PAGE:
Hope with North Field Herd at Pomace Party
One thing that we sometimes have for the pigs is apple pomace, the crushed remains of apples after making cider. Some natural sugars, vitamins, minerals and fiber.
Apples and apple pomace are a bit of a seasonal thing. We started seeing our first apple drops in August and they’ve been coming down steadily from the trees through the fall. Some high apples are still on the trees that I can’t easily pick with even a stick – those will drop of their own accord.
The pigs love the apples, wish we had a lot more. I’ll plant more apple trees over the coming years in the lines between paddocks where we’ve been preparing areas for new orchards.
The place where the pigs are holding their pomace party is the north field whey trough. If you look past them to the right you can see the lane that leads out to their 10 acre field of pastures. This is Spitz’s herd – he’s our large Berkshire boar and the current oldest boar on the farm. Spitz is standing in the middle of the group – shoulders taller than everyone else. Boars grow a lot larger and faster than sows.
His son, Spitzon of the south herd, is rapidly approaching Spitz’s size although Spitz is more than twice as old. Pigs don’t grow continuously but Spitzon is a particularly fast growing boar, a trait I want to encourage. He has a sister, Spitzona, who while no where near Spitzon’s size is also larger than all her female cohort. Both are very friendly, another trait I select for which is critical in big animals.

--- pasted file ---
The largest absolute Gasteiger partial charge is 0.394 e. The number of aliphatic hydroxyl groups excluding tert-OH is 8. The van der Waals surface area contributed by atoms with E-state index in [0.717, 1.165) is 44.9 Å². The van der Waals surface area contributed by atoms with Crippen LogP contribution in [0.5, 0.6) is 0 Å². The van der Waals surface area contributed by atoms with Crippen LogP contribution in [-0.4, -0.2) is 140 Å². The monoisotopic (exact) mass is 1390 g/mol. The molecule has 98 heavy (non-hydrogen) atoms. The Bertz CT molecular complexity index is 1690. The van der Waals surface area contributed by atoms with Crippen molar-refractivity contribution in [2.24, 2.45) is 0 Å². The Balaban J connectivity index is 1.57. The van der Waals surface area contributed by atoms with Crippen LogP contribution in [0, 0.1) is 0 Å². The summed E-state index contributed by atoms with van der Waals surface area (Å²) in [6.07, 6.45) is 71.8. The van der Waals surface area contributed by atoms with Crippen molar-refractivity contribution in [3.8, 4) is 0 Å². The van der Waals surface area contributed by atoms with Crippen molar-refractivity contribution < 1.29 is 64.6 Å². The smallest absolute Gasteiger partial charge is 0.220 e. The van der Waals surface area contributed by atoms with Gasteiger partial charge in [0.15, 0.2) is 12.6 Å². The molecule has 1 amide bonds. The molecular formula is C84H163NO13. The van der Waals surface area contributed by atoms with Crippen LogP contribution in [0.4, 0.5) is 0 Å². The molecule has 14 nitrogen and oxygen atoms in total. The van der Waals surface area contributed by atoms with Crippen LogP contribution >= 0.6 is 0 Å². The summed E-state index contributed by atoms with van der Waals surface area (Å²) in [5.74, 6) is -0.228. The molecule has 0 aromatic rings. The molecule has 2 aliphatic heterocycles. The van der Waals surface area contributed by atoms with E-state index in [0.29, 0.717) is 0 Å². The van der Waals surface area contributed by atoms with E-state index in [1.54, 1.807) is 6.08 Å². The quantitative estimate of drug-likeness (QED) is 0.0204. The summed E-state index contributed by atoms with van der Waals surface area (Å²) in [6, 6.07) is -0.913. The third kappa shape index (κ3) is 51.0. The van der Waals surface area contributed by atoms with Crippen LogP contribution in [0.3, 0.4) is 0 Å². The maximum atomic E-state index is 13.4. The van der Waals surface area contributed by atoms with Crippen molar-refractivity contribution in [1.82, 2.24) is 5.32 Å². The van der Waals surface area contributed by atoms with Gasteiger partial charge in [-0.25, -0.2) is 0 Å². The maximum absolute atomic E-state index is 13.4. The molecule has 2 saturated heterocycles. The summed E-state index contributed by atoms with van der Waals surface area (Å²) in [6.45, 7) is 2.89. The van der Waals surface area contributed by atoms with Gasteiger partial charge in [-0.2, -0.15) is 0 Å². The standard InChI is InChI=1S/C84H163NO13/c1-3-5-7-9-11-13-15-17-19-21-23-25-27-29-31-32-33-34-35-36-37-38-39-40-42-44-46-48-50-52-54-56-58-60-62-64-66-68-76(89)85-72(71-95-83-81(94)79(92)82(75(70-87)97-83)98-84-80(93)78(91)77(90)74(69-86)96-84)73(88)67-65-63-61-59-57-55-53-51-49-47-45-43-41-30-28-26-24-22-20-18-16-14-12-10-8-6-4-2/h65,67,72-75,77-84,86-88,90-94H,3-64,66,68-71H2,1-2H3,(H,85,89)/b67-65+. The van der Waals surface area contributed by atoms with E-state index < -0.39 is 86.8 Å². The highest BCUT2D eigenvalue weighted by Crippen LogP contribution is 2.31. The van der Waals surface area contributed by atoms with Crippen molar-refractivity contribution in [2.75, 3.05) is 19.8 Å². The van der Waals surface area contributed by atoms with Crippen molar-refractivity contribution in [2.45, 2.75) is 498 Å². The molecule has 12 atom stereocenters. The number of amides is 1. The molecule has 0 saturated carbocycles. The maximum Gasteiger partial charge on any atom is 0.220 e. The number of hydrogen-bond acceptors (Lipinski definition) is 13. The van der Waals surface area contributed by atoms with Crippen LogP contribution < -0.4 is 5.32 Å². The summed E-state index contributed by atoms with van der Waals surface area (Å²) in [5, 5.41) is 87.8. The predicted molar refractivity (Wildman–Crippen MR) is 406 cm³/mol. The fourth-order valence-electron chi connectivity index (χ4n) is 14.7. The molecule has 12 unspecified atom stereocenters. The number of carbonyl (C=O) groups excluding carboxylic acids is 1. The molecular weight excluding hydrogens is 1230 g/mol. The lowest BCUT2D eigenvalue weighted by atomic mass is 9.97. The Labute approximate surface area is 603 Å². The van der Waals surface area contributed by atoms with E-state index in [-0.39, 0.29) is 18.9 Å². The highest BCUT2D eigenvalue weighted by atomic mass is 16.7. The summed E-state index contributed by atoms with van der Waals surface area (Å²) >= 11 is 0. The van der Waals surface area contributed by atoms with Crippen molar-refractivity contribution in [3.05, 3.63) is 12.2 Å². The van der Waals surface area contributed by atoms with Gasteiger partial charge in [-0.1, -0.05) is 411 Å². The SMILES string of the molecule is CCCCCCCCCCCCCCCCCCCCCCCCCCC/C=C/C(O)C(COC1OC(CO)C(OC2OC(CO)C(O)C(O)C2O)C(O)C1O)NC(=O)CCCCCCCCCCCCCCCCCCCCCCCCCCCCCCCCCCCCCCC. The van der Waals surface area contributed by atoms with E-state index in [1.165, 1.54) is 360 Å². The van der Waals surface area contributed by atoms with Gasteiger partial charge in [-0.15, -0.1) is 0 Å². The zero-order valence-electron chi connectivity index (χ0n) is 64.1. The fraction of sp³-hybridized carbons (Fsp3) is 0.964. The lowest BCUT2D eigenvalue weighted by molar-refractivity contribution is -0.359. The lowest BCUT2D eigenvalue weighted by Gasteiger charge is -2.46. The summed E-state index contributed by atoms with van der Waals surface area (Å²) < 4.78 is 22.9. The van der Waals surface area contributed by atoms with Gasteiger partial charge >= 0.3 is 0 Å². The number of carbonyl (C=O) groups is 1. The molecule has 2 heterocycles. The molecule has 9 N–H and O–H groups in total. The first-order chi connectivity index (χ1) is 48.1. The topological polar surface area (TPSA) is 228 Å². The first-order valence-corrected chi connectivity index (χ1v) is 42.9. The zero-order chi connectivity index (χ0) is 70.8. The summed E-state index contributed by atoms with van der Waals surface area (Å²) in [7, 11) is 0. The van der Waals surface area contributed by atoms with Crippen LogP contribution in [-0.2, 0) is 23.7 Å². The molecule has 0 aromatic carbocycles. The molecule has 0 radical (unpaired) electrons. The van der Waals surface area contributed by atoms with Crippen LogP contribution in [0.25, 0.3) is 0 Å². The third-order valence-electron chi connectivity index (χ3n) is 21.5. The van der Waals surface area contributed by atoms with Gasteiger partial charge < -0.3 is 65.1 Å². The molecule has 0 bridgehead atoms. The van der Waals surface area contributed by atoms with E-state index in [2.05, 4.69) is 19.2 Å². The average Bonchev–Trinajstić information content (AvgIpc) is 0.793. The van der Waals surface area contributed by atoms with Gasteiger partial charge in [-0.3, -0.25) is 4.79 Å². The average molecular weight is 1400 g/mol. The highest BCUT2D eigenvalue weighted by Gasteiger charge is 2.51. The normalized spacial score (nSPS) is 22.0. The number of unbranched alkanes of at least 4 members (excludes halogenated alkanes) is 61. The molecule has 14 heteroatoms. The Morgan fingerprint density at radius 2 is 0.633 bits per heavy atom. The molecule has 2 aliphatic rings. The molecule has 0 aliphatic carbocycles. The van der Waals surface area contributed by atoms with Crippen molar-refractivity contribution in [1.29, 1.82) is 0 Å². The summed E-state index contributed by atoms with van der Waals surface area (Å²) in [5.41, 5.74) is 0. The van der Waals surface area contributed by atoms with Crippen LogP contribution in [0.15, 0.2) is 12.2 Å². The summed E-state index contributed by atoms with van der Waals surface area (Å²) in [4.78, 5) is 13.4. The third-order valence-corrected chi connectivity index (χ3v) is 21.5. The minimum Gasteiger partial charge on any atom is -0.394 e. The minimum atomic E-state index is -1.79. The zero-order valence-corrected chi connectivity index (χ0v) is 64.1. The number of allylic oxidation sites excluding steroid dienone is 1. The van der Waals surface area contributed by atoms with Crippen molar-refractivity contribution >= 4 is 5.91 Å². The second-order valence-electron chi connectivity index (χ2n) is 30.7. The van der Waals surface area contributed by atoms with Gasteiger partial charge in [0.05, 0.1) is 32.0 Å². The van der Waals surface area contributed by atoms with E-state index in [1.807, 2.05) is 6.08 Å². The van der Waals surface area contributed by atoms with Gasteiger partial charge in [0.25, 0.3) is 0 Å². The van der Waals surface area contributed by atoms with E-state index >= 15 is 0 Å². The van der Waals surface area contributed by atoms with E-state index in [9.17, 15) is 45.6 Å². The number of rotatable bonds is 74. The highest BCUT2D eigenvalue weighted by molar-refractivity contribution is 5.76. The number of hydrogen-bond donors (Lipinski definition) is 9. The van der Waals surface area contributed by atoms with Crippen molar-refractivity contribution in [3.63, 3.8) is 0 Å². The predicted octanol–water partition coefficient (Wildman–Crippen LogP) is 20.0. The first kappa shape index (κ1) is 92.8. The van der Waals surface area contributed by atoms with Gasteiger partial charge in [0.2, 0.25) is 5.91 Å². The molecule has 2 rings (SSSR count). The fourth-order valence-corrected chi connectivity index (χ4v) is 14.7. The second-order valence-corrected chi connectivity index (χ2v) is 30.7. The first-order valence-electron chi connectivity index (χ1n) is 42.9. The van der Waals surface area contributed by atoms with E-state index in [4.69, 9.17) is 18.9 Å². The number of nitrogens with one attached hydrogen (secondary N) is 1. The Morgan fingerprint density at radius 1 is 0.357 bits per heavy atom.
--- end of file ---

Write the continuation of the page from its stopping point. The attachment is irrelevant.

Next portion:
Looking to the right in the photo you can see a second whey trough with one lone white sow. She’s part of the group of sows who are farrowing in the roughly one acre north home field, just visible with some sows showing in the background. They have 41 piglets out of four sows – a good count.
Outdoors: 44°F/38°F Overcast
Tiny Cottage: 65°F/57°F
Daily Spark: Learn from the mistakes of others. You can’t live long enough to make them all yourself. -Eleanore Roosevelt